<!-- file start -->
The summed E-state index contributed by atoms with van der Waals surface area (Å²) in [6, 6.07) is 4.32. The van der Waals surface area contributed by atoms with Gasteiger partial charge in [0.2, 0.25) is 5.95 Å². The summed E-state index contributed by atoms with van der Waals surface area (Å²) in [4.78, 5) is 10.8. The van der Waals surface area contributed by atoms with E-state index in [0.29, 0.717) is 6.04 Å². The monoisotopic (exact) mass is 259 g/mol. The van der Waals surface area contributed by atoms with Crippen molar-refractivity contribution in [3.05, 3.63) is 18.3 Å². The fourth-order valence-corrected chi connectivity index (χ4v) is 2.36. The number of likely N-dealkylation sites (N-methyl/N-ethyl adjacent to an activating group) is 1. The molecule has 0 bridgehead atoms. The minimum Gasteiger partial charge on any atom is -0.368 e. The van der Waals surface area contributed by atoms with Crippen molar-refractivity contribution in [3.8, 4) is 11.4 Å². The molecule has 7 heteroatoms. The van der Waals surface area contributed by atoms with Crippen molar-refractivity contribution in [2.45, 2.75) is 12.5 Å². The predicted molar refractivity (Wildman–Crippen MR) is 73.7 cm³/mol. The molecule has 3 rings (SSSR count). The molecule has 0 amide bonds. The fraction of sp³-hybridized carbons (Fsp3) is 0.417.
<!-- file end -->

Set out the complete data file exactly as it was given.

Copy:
The summed E-state index contributed by atoms with van der Waals surface area (Å²) in [6, 6.07) is 4.32. The van der Waals surface area contributed by atoms with Gasteiger partial charge in [0.2, 0.25) is 5.95 Å². The summed E-state index contributed by atoms with van der Waals surface area (Å²) in [4.78, 5) is 10.8. The van der Waals surface area contributed by atoms with E-state index in [0.29, 0.717) is 6.04 Å². The monoisotopic (exact) mass is 259 g/mol. The van der Waals surface area contributed by atoms with Crippen molar-refractivity contribution in [3.05, 3.63) is 18.3 Å². The fourth-order valence-corrected chi connectivity index (χ4v) is 2.36. The number of likely N-dealkylation sites (N-methyl/N-ethyl adjacent to an activating group) is 1. The molecule has 0 bridgehead atoms. The minimum Gasteiger partial charge on any atom is -0.368 e. The van der Waals surface area contributed by atoms with Crippen molar-refractivity contribution in [3.8, 4) is 11.4 Å². The molecule has 7 heteroatoms. The van der Waals surface area contributed by atoms with Crippen molar-refractivity contribution in [2.45, 2.75) is 12.5 Å². The predicted molar refractivity (Wildman–Crippen MR) is 73.7 cm³/mol. The molecule has 3 rings (SSSR count). The molecule has 0 amide bonds. The fraction of sp³-hybridized carbons (Fsp3) is 0.417.